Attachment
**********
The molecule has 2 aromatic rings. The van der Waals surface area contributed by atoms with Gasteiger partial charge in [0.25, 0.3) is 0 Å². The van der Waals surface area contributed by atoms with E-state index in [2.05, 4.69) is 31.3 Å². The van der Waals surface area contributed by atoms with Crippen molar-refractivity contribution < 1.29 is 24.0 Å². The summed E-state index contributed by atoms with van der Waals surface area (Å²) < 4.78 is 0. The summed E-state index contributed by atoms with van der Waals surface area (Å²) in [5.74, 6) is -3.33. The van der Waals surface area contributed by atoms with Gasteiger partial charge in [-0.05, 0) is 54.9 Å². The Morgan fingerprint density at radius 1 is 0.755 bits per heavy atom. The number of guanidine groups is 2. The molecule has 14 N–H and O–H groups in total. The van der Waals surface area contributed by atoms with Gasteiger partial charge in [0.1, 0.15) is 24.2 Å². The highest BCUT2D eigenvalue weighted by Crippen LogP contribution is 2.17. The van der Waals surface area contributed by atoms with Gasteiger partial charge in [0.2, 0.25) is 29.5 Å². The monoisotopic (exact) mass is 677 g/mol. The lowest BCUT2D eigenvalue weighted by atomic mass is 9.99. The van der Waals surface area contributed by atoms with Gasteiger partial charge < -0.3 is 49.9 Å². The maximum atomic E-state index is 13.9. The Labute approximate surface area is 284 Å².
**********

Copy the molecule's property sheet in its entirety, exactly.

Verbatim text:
The molecule has 2 aromatic rings. The van der Waals surface area contributed by atoms with Gasteiger partial charge in [0.25, 0.3) is 0 Å². The van der Waals surface area contributed by atoms with E-state index in [2.05, 4.69) is 31.3 Å². The van der Waals surface area contributed by atoms with Crippen molar-refractivity contribution < 1.29 is 24.0 Å². The summed E-state index contributed by atoms with van der Waals surface area (Å²) < 4.78 is 0. The summed E-state index contributed by atoms with van der Waals surface area (Å²) in [5.74, 6) is -3.33. The van der Waals surface area contributed by atoms with Gasteiger partial charge in [-0.05, 0) is 54.9 Å². The Morgan fingerprint density at radius 1 is 0.755 bits per heavy atom. The number of guanidine groups is 2. The molecule has 14 N–H and O–H groups in total. The van der Waals surface area contributed by atoms with Gasteiger partial charge in [0.1, 0.15) is 24.2 Å². The highest BCUT2D eigenvalue weighted by Crippen LogP contribution is 2.17. The van der Waals surface area contributed by atoms with Gasteiger partial charge in [0.2, 0.25) is 29.5 Å². The monoisotopic (exact) mass is 677 g/mol. The lowest BCUT2D eigenvalue weighted by atomic mass is 9.99. The van der Waals surface area contributed by atoms with Gasteiger partial charge < -0.3 is 49.9 Å². The maximum atomic E-state index is 13.9. The Labute approximate surface area is 284 Å².